The University of Queensland (UQ) is offering Two PhD Top-Up Scholarships under the NESP Threatened Species Recovery (TSR) Hub.
Both scholarships are part of Project 2.3 - Enhancing threatened species outcomes for Christmas Island.
One scholarship is to address cat eradication, with a particular focus on decision analysis for monitoring and post eradication strategic management.
The other scholarship is to work on a decision analysis for the management of the endemic Christmas Island Flying Fox, in the face of considerable uncertainty and multiple threats.
Applicants for both scholarships will need to have a quantitative background and have a good understanding of approaches for environmental decision-making.
The top-ups will provide successful candidates with an additional $6,000 per year, on top of their PhD Scholarship stipend from other sources, plus support funds for fieldwork and attendance at Hub workshops and conferences. Scholarships will be for three years, annually renewed contingent on satisfactory progress.
More details on these scholarships and important dates for 2016 can be found at www.uq.edu.au/grad-school/apply
For more information, please contact Project Leader Dr Eve McDonald-Madden at email@example.com.
Photo: Rainforest on Christmas Island, by Peter McKiernan FlickrCC BY-NA-ND 2.0.
We are offering an exciting opportunity to undertake a PhD program at the University of Queensland on strategic decision-making approaches for the conservation of the Christmas Island flying fox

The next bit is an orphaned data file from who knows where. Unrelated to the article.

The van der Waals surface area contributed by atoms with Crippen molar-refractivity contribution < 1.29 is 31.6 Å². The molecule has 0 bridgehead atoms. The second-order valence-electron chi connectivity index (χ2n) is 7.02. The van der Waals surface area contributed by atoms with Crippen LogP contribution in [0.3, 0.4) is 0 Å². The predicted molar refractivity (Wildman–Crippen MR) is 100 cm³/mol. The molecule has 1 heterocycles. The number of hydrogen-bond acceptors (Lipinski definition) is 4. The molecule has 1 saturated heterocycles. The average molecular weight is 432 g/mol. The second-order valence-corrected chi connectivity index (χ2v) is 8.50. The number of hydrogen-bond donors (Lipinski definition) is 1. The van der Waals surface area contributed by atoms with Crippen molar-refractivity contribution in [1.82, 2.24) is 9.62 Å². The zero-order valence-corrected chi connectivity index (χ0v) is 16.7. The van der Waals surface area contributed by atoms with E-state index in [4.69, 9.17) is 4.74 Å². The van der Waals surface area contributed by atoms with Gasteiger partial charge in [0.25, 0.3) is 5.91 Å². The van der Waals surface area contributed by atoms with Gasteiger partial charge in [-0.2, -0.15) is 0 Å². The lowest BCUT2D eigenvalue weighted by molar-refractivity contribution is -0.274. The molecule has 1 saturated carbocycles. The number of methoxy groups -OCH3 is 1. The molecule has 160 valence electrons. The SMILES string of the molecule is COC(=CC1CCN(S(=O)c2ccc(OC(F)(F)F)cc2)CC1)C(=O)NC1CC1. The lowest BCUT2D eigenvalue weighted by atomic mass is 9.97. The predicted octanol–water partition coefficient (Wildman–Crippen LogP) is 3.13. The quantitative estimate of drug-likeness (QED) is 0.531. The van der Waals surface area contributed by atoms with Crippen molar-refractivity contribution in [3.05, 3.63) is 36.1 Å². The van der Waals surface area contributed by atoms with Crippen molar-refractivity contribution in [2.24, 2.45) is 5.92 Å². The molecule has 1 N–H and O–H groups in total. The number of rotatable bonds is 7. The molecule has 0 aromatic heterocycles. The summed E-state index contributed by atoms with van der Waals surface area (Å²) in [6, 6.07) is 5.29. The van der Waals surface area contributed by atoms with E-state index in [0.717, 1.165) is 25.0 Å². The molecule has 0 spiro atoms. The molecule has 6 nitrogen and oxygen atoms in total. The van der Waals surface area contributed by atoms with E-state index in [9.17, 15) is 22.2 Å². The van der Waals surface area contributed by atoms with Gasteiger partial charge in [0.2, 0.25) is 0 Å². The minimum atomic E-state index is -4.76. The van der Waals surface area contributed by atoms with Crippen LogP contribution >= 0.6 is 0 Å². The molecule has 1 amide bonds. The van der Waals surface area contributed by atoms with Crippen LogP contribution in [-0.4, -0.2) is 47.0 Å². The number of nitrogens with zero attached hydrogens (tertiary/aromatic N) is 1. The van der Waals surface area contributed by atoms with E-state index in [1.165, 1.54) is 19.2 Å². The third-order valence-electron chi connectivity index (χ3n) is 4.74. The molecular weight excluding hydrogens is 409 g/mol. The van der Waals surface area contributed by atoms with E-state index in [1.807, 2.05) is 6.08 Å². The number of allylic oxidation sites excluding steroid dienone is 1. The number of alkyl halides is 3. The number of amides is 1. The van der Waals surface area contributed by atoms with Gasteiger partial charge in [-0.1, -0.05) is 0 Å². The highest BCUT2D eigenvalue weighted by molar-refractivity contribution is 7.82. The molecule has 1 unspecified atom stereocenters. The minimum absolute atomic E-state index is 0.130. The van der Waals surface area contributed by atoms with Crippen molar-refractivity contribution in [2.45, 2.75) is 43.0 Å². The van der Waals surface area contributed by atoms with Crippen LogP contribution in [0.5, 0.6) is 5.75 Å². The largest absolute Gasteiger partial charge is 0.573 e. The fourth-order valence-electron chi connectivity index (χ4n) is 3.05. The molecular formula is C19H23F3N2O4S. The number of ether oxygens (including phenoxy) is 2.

We are offering two exciting opportunities to undertake PhD programs at The Australian National University. The scope of potential research is broad, but must have a clear focus on the ecology and conversation of threatened species in south-eastern Australia.
Experts from across the country recently met to review the national guidelines for plant translocation. The important conservation technique is much more than just planting trees, a point well illustrated by work to save the Mellblom's Spider-orchid which has hinged on wasps.
Around 5% or 1150 of Australia's plants are endangered or critically endangered. Dr Jen Silcock is developing a Red Hot List to identify the Australian plants at greatest risk of extinction and what we can do about it.
At a minimum, citizen science can get people thinking about nature, but it can achieve much more as well. Dr Rochelle Steven talks about what we can gain from citizen science programs and the development of a framework that maximises positive impacts for nationally-listed threatened species.